Diaz v. Southeastern Drilling Co. of Argentina, SA, 324 F. Supp. 1 (N.D. Tex. 1969)

U.S. District Court for the Northern District of Texas - 324 F. Supp. 1 (N.D. Tex. 1969)
July 11, 1969

324 F. Supp. 1 (1969)

Antonio A. DIAZ et al.,

Civ. A. No. 3-1841.

United States District Court, N. D. Texas, Dallas Division.

On Foreign Law Issues June 14, 1969.

On Motion to Dismiss or for Judgment July 11, 1969.

*2 Harvey Rosenberg, Silver Spring, Md., Donald Weinstein, New York City, Goldberg, Alexander & Baker, Dallas, Tex., for Diaz.

Farrell Smith, Corpus Christi, Tex., for Great American Inv. Co.

Garland Smith, Weslaco, Tex., for Trefina, AG.

Mark Martin, Dallas, Tex., for Southeastern Drilling Co.



BREWSTER, District Judge.

This is a suit against Southeastern Drilling Company, et al., for an accounting of the net profits realized from a contract between Southeastern and Yaciemientos Petroliferos Fiscales (YPF) for the drilling of 1500 oil wells in a government owned, proven field in Argentina. YPF was the agency of the Argentine government which had jurisdiction over that country's petroleum fields and activities.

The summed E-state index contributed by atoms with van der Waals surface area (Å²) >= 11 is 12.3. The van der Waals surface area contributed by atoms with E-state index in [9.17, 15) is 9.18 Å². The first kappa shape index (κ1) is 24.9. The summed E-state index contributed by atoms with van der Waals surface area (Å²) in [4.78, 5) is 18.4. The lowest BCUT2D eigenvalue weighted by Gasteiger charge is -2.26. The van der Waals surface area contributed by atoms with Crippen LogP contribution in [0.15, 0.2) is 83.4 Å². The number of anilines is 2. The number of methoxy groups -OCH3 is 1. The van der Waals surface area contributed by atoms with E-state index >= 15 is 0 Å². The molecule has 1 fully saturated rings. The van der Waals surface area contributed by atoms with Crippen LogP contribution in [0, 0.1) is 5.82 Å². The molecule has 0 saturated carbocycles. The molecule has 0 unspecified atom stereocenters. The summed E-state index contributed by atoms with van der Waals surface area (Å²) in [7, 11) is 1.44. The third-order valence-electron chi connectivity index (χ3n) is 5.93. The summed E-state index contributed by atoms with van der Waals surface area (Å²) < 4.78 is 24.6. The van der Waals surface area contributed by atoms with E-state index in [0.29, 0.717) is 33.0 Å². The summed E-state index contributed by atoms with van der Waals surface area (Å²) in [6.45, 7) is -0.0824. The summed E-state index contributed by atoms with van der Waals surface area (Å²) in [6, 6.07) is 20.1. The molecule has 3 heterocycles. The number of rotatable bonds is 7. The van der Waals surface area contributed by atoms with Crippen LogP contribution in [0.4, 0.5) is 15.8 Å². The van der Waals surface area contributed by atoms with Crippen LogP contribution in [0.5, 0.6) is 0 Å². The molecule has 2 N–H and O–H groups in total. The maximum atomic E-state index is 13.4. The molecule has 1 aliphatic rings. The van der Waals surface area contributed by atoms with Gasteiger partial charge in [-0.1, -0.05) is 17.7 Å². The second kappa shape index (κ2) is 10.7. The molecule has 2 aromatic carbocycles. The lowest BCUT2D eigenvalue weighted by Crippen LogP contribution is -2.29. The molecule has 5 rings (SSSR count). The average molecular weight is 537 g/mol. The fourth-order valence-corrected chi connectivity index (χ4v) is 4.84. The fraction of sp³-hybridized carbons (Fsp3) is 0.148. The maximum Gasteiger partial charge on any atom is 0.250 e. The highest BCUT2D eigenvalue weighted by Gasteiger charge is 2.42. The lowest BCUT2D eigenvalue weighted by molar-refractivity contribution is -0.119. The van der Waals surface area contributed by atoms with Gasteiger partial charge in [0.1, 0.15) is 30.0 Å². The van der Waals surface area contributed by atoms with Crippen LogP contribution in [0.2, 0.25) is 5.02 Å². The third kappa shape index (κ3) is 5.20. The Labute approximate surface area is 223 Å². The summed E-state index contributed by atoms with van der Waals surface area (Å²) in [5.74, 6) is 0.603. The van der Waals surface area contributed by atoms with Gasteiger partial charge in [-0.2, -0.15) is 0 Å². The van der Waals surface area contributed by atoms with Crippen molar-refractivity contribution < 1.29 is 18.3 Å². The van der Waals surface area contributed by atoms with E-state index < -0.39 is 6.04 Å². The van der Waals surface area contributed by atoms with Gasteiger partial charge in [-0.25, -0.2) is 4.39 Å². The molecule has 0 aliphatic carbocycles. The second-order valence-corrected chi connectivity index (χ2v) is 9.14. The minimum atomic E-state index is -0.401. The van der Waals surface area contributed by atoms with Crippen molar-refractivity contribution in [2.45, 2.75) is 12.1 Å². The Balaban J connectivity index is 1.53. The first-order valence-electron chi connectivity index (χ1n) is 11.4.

By written agreements, Southeastern gave 20% of its net profits from such operation to Diaz, O'Neall and Dillin for their services in securing the contract. It was originally contemplated that the commission would be divided among those three persons as follows: Diaz, 10%; O'Neall, 5%; Dillin, 5%. However, Diaz had to assign some of his interest to other persons in Argentina, and wound up with only 4%.

The first drilling contract was so satisfactory that the parties decided to go after a second one. Diaz claims that O'Neall and Dillin each assigned him 1% of the net profits out of their respective interests to help take care of the expenses hereinafter explained. Diaz says that while such assignments gave him 6% of the profits insofar as Southeastern was concerned, they in fact resulted in a net equal interest of 4% each among O'Neall, Dillin and him, with his having an additional 2% to defray expenses.